Personal Injury F.A.Q.

Why Choose Hart & Hart for your personal injury case?

 

Over 50 Years of Experience - When you work with our firm, you get the experience of Robert B. Hart, Christopher R. Hart, and Jonathan D. Hart working on your behalf. We have handled all types of serious personal injury matters including car accidents, pedestrian accidents, dangerous products, construction accidents and wrongful death cases. Our experience can be the difference between getting a small settlement or getting a large settlement that you deserve when you have suffered a serious injury. 


Never a Fee Unless We Win Your Case - Our personal injury attorneys handle all cases on a contingency fee basis, meaning you pay nothing unless we successfully resolve your case and recover money on your behalf.


Millions of Dollars Recovered for Utah Injury Victims - Our attorneys have recovered millions for serious injury victims. If you have a serious personal injury case, you need a serious personal injury attorney. Our goal is to maximize your case and take the time to give you the personal attention you need when facing pain or loss due to someone else’s negligence.

Do I have a personal injury case?

When someone has been in an accident, or suffered an injury as a result of the fault of another, a common question is whether they have a case. If you were injured in an automobile accident, a slip-and-fall incident, or other type of incident,  a critical issue is whether or not you have a case that can be pursued. This question is not easily answered and must be decided on the specific facts pertaining to the accident or incident. There are many factual and legal issues that need to be considered in order to gauge the merits of a case. That is why, when you have suffered an injury, it is recommended that you seek the advice of an attorney who is experienced in the field of personal injury litigation. The attorneys and the experienced staff at Hart & Hart will meet with you to decide if you do indeed have a viable case. Essential information will be gathered and evaluated in order to determine what options are available to you. 

What is my case worth?

The evaluation of a personal injury case must take many factors into consideration. Every case is different. Typically, the question of what a case is worth cannot even be approximated until a thorough review of relevant documentation has been conducted. The factors considered to determine a case value are usually: the dollar amount of medical bills, the length and extent of disability, scarring, loss of function, residual symptoms, lost wages, physical and emotional pain and loss of enjoyment of life.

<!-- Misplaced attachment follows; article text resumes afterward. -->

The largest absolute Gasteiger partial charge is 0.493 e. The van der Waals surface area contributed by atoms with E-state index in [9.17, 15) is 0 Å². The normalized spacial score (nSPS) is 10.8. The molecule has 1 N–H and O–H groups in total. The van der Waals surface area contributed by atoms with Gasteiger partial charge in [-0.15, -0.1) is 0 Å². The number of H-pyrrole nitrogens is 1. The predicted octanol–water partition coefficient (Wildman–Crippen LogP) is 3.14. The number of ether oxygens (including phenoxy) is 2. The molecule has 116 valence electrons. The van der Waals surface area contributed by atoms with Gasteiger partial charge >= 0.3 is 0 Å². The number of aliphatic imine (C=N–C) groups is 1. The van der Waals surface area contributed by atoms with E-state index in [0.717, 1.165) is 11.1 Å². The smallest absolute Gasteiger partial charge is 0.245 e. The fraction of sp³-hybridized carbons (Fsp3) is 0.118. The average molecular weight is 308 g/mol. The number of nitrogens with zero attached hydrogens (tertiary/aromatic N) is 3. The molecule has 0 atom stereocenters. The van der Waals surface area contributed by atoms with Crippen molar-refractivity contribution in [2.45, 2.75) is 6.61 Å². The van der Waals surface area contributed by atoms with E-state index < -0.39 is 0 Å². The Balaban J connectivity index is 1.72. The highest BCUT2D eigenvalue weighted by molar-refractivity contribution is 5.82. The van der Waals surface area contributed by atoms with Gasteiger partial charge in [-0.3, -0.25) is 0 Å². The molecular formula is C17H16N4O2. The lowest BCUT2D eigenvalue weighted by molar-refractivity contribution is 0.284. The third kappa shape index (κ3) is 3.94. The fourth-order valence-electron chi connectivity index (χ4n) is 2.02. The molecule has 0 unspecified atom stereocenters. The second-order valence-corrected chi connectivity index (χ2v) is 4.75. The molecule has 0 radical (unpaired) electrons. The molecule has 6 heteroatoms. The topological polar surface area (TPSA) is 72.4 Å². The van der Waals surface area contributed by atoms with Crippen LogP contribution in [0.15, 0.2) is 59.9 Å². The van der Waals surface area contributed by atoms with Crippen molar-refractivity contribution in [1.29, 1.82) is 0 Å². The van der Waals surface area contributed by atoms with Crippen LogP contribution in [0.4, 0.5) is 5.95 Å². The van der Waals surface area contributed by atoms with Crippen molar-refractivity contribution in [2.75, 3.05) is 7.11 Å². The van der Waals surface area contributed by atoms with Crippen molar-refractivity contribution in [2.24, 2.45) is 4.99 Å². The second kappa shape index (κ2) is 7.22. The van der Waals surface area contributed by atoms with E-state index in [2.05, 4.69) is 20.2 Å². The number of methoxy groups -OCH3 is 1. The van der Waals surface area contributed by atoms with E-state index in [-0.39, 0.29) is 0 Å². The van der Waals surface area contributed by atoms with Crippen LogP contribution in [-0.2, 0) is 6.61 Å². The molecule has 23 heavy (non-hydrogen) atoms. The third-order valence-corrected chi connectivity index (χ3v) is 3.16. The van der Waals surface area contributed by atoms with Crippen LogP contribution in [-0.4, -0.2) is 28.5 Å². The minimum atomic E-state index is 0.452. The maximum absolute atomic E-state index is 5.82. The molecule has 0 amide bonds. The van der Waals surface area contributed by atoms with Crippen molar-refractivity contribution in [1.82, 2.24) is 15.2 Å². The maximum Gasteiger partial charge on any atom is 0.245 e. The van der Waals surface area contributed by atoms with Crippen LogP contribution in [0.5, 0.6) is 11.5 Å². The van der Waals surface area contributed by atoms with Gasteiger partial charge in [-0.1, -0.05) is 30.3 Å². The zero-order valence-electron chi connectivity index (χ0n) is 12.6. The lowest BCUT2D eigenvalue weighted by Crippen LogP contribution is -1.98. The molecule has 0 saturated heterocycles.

How much is the attorney paid?

To start, we do not get paid unless you receive a settlement or judgment. In an automobile accident as well as other personal injury cases, the attorney will be paid on a contingency fee agreement. This means that the attorney will take a percentage of the final settlement or judgment as his or her fee for services in prosecuting the injured person’s claim. If there is no recovery, then there are no attorney’s fees or costs under the contingency fee agreement that need to be paid. This entails a great risk for the attorney in that they are working for a fee which hinges on the outcome of the case or claim which may not be resolved for months or years. 

What should I do (or not do) after an accident?

After any accident, whether job-related, auto accident, slip & fall, or other type of accident, it is important to know what steps to take to protect yourself. It is crucial that all aspects of the accident are documented. These are the basic most important steps that should be followed in an accident:


Car/Motorcycle/ATV Accident:

  • Determine whether it is safe to exit your vehicle. 
  • Check to see the condition of others and if they are hurt. 
  • Call 911 and law enforcement for assistance. 
  • Move to a safe location out of the way of other vehicles if possible. 
  • Remain at the scene until law enforcement arrives. 
  • Take photos of all vehicles and injuries. 
  • Be co-operative with law enforcement and get the officer’s name and badge number.